A recent fundraising email obtained by ThinkProgress also shows that at least one ALC member, Washington County, Utah Commissioner Alan Gardner, is using his government title and government email account to raise money for ALC’s lobbying efforts and training of political candidates.

The fundraising solicitation that was sent from Gardner’s official government email address on June 13 asks county governments to contribute $1,000 to become a “Bronze” member, $5,000 to become a “Silver” member, or $25,000 to become a “Gold” member of the ALC.  Gardner confirmed to ThinkProgress that he was the author of the email.

The fundraising solicitation says that up to $100,000 will be spent by ALC on a “Campaign Project” aimed at equipping candidates for federal, state, and county office with “materials and resources to build broad based Knowledge and Courage to compel Congress to honor its promise to us and our children to transfer title to the public lands….” Gardner’s email also reports that the funds will be used for lobbyists, a legal team, polling, and engaging the Federalist Society and the Heritage Foundation.

ALC’s use of county funds adds to the growing cost to taxpayers of the right-wing land seizure movement. The state of Utah, for example, has already spent more than $500,000 to study a takeover of federal land and has set aside an additional $3 million for legal fees to fight the federal government in court. In Idaho, when the Attorney General’s office questioned the legality of seizing federal lands, legislators in the state spent more than$20,000 on private counsel. In Nevada, a federal land seizure study cost taxpayers more than $66,000, while a special task force to study the issue in Wyoming cost taxpayers$30,000.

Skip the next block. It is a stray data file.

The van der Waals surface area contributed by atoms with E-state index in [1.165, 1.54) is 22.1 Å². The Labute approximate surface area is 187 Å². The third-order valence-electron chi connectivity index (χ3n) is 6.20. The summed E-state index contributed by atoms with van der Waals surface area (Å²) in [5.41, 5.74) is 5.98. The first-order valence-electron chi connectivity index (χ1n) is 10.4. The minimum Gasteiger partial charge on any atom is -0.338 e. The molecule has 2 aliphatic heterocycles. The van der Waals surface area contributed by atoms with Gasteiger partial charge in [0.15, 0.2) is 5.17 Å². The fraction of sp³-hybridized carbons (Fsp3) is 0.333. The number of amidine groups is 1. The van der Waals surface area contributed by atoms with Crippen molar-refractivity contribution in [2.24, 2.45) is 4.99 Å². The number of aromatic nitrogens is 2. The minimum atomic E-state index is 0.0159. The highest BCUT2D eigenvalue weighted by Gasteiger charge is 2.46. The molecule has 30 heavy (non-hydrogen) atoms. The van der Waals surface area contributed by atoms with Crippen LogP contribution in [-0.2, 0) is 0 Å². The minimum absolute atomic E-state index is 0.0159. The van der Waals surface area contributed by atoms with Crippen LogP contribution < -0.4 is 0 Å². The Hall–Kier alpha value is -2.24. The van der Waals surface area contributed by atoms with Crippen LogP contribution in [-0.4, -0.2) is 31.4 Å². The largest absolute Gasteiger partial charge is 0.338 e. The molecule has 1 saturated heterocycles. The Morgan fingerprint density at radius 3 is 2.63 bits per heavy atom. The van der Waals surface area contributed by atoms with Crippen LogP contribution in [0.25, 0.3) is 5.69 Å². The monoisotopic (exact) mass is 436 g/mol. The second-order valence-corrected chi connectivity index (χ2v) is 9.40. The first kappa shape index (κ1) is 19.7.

In addition to using taxpayer funds to advance unconstitutional bills to seize federal lands, the ALC also relies on financial support from the mining industry and fossil fuel interest groups. Americans for Prosperity, for example — another group financed by the Koch brothers — is listed as a “Bronze Member” of ALC. Mesa Exploration, a mining company whose recent proposal to build a potash mine in an area that the Donner Party crossed in 1846 was recently nixed by federal land managers, is also listed as a “Bronze Member” on ALC’s website.

Matt Lee-Ashley is a senior fellow and director of the Public Lands Project at the Center for American Progress. You can follow him on Twitter at @MLeeAshley.


This material [the article above] was created by the Center for American Progress Action Fund. It was created for the Progress Report, the daily e-mail publication of the Center for American Progress Action Fund. Click here to subscribe.